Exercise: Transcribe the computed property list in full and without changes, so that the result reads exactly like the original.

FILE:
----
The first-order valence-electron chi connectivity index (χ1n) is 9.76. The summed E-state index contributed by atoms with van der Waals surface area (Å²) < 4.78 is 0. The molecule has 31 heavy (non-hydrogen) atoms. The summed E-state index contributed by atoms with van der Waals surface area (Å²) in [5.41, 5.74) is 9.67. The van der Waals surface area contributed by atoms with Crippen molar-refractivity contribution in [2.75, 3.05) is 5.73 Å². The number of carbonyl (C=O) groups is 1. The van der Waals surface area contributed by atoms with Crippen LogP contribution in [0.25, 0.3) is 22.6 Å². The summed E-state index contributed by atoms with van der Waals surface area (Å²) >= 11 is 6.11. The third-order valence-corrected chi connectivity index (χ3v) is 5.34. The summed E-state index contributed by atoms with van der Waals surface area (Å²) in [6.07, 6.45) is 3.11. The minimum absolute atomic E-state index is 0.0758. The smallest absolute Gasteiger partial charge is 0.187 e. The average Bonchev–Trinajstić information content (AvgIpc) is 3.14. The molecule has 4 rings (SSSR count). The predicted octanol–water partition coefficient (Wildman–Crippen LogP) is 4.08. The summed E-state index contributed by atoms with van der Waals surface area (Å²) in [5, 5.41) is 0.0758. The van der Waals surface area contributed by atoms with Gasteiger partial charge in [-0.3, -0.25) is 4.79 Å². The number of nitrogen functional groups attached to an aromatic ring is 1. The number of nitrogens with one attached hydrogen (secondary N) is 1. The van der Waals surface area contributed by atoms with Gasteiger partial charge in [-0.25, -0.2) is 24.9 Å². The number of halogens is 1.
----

The first-order valence-electron chi connectivity index (χ1n) is 9.76. The summed E-state index contributed by atoms with van der Waals surface area (Å²) < 4.78 is 0. The molecule has 31 heavy (non-hydrogen) atoms. The summed E-state index contributed by atoms with van der Waals surface area (Å²) in [5.41, 5.74) is 9.67. The van der Waals surface area contributed by atoms with Crippen molar-refractivity contribution in [2.75, 3.05) is 5.73 Å². The number of carbonyl (C=O) groups is 1. The van der Waals surface area contributed by atoms with Crippen LogP contribution in [0.25, 0.3) is 22.6 Å². The summed E-state index contributed by atoms with van der Waals surface area (Å²) >= 11 is 6.11. The third-order valence-corrected chi connectivity index (χ3v) is 5.34. The summed E-state index contributed by atoms with van der Waals surface area (Å²) in [6.07, 6.45) is 3.11. The minimum absolute atomic E-state index is 0.0758. The smallest absolute Gasteiger partial charge is 0.187 e. The average Bonchev–Trinajstić information content (AvgIpc) is 3.14. The molecule has 4 rings (SSSR count). The predicted octanol–water partition coefficient (Wildman–Crippen LogP) is 4.08. The summed E-state index contributed by atoms with van der Waals surface area (Å²) in [5, 5.41) is 0.0758. The van der Waals surface area contributed by atoms with Gasteiger partial charge in [-0.3, -0.25) is 4.79 Å². The number of nitrogen functional groups attached to an aromatic ring is 1. The number of nitrogens with one attached hydrogen (secondary N) is 1. The van der Waals surface area contributed by atoms with Gasteiger partial charge in [-0.25, -0.2) is 24.9 Å². The number of halogens is 1.